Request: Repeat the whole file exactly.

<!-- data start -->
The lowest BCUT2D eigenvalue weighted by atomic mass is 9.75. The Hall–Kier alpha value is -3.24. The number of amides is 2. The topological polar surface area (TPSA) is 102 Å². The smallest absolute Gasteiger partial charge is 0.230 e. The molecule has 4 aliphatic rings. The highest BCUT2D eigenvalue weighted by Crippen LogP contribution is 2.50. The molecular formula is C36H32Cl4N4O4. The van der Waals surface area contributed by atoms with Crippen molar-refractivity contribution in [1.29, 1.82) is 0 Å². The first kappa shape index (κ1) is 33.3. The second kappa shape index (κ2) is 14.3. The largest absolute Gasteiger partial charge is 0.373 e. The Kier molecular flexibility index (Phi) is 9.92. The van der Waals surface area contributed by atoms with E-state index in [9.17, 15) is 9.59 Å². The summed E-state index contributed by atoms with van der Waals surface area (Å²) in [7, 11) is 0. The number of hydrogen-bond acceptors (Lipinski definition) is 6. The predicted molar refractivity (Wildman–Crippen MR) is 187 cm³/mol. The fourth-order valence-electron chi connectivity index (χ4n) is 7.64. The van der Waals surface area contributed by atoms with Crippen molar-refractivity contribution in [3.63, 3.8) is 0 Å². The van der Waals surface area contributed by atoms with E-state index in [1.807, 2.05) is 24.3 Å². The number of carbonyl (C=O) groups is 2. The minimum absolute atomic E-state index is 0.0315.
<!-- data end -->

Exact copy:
The lowest BCUT2D eigenvalue weighted by atomic mass is 9.75. The Hall–Kier alpha value is -3.24. The number of amides is 2. The topological polar surface area (TPSA) is 102 Å². The smallest absolute Gasteiger partial charge is 0.230 e. The molecule has 4 aliphatic rings. The highest BCUT2D eigenvalue weighted by Crippen LogP contribution is 2.50. The molecular formula is C36H32Cl4N4O4. The van der Waals surface area contributed by atoms with Crippen molar-refractivity contribution in [1.29, 1.82) is 0 Å². The first kappa shape index (κ1) is 33.3. The second kappa shape index (κ2) is 14.3. The largest absolute Gasteiger partial charge is 0.373 e. The Kier molecular flexibility index (Phi) is 9.92. The van der Waals surface area contributed by atoms with E-state index in [9.17, 15) is 9.59 Å². The summed E-state index contributed by atoms with van der Waals surface area (Å²) in [7, 11) is 0. The number of hydrogen-bond acceptors (Lipinski definition) is 6. The predicted molar refractivity (Wildman–Crippen MR) is 187 cm³/mol. The fourth-order valence-electron chi connectivity index (χ4n) is 7.64. The van der Waals surface area contributed by atoms with Crippen molar-refractivity contribution in [3.63, 3.8) is 0 Å². The van der Waals surface area contributed by atoms with E-state index in [1.807, 2.05) is 24.3 Å². The number of carbonyl (C=O) groups is 2. The minimum absolute atomic E-state index is 0.0315.